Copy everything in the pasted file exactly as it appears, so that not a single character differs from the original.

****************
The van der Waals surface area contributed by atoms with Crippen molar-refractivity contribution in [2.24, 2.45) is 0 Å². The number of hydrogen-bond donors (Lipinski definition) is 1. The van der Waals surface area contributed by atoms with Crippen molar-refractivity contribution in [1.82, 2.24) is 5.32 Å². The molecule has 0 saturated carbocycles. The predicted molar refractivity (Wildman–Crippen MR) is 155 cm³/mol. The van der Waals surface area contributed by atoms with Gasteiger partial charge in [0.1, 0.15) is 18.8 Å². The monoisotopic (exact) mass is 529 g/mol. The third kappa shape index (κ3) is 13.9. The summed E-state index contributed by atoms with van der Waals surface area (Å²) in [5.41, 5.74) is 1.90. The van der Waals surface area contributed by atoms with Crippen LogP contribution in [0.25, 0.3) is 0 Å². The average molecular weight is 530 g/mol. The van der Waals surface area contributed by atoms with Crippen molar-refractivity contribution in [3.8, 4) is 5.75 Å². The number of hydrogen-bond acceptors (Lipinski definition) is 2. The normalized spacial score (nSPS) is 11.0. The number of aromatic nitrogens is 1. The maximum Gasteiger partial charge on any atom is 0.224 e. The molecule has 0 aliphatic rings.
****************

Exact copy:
The van der Waals surface area contributed by atoms with Crippen molar-refractivity contribution in [2.24, 2.45) is 0 Å². The number of hydrogen-bond donors (Lipinski definition) is 1. The van der Waals surface area contributed by atoms with Crippen molar-refractivity contribution in [1.82, 2.24) is 5.32 Å². The molecule has 0 saturated carbocycles. The predicted molar refractivity (Wildman–Crippen MR) is 155 cm³/mol. The van der Waals surface area contributed by atoms with Gasteiger partial charge in [0.1, 0.15) is 18.8 Å². The monoisotopic (exact) mass is 529 g/mol. The third kappa shape index (κ3) is 13.9. The summed E-state index contributed by atoms with van der Waals surface area (Å²) in [5.41, 5.74) is 1.90. The van der Waals surface area contributed by atoms with Crippen LogP contribution in [0.25, 0.3) is 0 Å². The average molecular weight is 530 g/mol. The van der Waals surface area contributed by atoms with Crippen molar-refractivity contribution in [3.8, 4) is 5.75 Å². The number of hydrogen-bond acceptors (Lipinski definition) is 2. The normalized spacial score (nSPS) is 11.0. The number of aromatic nitrogens is 1. The maximum Gasteiger partial charge on any atom is 0.224 e. The molecule has 0 aliphatic rings.